I set up the VPN in the Networks section of the UniFi controller – you add a VPN network just like you add any other wired or wireless network. I add the appliance subnet 10.46.192.0/18 and my jump host subnet 10.47.159.0/24. Peer IP is the VPN public IP, and local WAN IP is the public IP at home.

I could not get SHA2 working and never figured out why. Since this was just a temporary lab scenario, I went with SHA1

On the VMC side I created a policy based VPN. I selected the Public Local IP address, which matches the 34.x.x.x VMC VPN IP shown above. The remote Public IP is my public IP at home. Remote networks – 192.168.75.0/24 which contains my laptop, and 192.168.203.0/24 which contains my domain controllers. Then for local networks I added the Appliance subnet 10.46.192.0/18 and 10.47.159.0/24. The show up as their friendly name in the UI.

The VPN comes up.

Now I need to open an inbound firewall rule on the management gateway to allow my on-prem subnets to communicate with vCenter. I populate the Sources object with subnet 192.168.75.0/24 so my laptop can hit vCenter. I also set up a reverse rule (not shown) outbound from vCenter to that same group. This isn’t specifically necessary to get DNS zones to work since we can only do that for the compute gateway – it’s the compute VMs that need the DNS zone. But I wanted to reach vCenter over the VPN.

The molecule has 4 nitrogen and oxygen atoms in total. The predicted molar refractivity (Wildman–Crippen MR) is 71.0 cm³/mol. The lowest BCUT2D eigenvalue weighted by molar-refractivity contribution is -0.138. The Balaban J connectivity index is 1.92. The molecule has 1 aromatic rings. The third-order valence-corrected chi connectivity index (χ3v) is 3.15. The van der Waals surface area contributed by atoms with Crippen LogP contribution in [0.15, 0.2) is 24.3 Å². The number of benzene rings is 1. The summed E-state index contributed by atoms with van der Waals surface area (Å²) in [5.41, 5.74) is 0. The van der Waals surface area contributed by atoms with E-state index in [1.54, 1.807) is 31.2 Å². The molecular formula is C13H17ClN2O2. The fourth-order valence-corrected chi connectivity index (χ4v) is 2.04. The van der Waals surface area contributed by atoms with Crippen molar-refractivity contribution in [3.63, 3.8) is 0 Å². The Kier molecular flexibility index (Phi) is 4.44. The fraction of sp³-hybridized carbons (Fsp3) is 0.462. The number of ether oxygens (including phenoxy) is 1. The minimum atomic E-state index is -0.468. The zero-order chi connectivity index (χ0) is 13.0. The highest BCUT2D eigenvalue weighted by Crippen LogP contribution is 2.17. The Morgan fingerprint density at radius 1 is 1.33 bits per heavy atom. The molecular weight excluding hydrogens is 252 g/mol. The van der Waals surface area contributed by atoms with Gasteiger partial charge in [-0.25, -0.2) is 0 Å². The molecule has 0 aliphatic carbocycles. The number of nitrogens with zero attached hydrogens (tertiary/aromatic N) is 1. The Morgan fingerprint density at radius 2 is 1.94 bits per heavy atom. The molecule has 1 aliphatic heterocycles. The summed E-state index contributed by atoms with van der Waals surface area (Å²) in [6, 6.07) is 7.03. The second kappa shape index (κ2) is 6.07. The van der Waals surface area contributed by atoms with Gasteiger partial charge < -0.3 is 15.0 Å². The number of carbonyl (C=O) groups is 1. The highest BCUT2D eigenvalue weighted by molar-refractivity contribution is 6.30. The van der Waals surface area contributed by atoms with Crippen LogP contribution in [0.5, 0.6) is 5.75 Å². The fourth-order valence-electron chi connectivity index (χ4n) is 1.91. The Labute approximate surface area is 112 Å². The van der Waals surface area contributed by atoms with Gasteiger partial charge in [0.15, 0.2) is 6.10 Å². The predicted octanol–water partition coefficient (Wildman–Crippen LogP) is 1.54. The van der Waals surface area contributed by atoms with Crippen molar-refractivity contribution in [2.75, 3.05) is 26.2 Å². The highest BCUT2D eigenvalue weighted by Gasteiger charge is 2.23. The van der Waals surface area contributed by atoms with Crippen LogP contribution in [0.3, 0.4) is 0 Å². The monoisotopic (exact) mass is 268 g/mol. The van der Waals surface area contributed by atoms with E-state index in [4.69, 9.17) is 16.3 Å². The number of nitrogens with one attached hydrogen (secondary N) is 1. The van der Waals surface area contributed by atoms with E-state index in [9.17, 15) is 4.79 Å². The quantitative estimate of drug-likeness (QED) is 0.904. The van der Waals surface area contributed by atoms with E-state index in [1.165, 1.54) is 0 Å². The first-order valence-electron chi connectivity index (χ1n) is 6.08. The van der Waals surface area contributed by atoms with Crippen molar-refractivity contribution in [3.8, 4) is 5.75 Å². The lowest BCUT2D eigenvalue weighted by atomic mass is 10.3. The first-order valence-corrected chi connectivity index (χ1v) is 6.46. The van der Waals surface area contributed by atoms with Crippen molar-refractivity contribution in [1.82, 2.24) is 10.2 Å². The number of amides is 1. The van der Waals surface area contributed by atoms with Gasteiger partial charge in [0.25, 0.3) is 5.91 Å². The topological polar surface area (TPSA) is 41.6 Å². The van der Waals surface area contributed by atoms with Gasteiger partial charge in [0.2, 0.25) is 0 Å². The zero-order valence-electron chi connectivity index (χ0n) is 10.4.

I create similar rules on the compute gateway to allow communication between my on-prem subnets and anything behind the compute gateway – best practice would be to lock down specific subnets and ports.

I try to ping vCenter 10.46.224.4 from my laptop on 192.168.75.0/24 and it fails. I run a traceroute and I see my first hop is my VPN connection into VMware corporate. I run ‘route print’ on my laptop and see the entire 10.0.0.0/8 is routed to the VPN connection.